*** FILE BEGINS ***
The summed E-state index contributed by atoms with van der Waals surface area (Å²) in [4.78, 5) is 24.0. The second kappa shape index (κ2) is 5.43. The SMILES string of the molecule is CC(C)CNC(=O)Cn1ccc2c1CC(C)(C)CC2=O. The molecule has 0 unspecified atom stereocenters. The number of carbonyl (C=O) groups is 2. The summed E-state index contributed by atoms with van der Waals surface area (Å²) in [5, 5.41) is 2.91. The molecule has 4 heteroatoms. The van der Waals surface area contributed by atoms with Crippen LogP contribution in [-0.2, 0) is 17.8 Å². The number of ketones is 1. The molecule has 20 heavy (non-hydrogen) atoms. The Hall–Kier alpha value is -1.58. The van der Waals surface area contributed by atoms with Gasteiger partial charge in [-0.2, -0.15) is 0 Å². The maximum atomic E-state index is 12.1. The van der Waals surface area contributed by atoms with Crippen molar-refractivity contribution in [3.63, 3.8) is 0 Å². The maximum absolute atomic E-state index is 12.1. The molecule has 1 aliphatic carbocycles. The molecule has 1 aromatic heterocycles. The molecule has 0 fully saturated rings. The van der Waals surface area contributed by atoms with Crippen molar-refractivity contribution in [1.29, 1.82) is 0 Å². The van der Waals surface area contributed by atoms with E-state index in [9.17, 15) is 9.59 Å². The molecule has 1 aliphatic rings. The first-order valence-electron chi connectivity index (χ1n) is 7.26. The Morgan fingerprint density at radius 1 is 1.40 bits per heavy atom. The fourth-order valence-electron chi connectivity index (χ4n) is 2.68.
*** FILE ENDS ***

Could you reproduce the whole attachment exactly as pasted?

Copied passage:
The summed E-state index contributed by atoms with van der Waals surface area (Å²) in [4.78, 5) is 24.0. The second kappa shape index (κ2) is 5.43. The SMILES string of the molecule is CC(C)CNC(=O)Cn1ccc2c1CC(C)(C)CC2=O. The molecule has 0 unspecified atom stereocenters. The number of carbonyl (C=O) groups is 2. The summed E-state index contributed by atoms with van der Waals surface area (Å²) in [5, 5.41) is 2.91. The molecule has 4 heteroatoms. The van der Waals surface area contributed by atoms with Crippen LogP contribution in [-0.2, 0) is 17.8 Å². The number of ketones is 1. The molecule has 20 heavy (non-hydrogen) atoms. The Hall–Kier alpha value is -1.58. The van der Waals surface area contributed by atoms with Gasteiger partial charge in [-0.2, -0.15) is 0 Å². The maximum atomic E-state index is 12.1. The van der Waals surface area contributed by atoms with Crippen molar-refractivity contribution in [3.63, 3.8) is 0 Å². The maximum absolute atomic E-state index is 12.1. The molecule has 1 aliphatic carbocycles. The molecule has 1 aromatic heterocycles. The molecule has 0 fully saturated rings. The van der Waals surface area contributed by atoms with Crippen molar-refractivity contribution in [1.29, 1.82) is 0 Å². The van der Waals surface area contributed by atoms with E-state index in [9.17, 15) is 9.59 Å². The molecule has 1 aliphatic rings. The first-order valence-electron chi connectivity index (χ1n) is 7.26. The Morgan fingerprint density at radius 1 is 1.40 bits per heavy atom. The fourth-order valence-electron chi connectivity index (χ4n) is 2.68.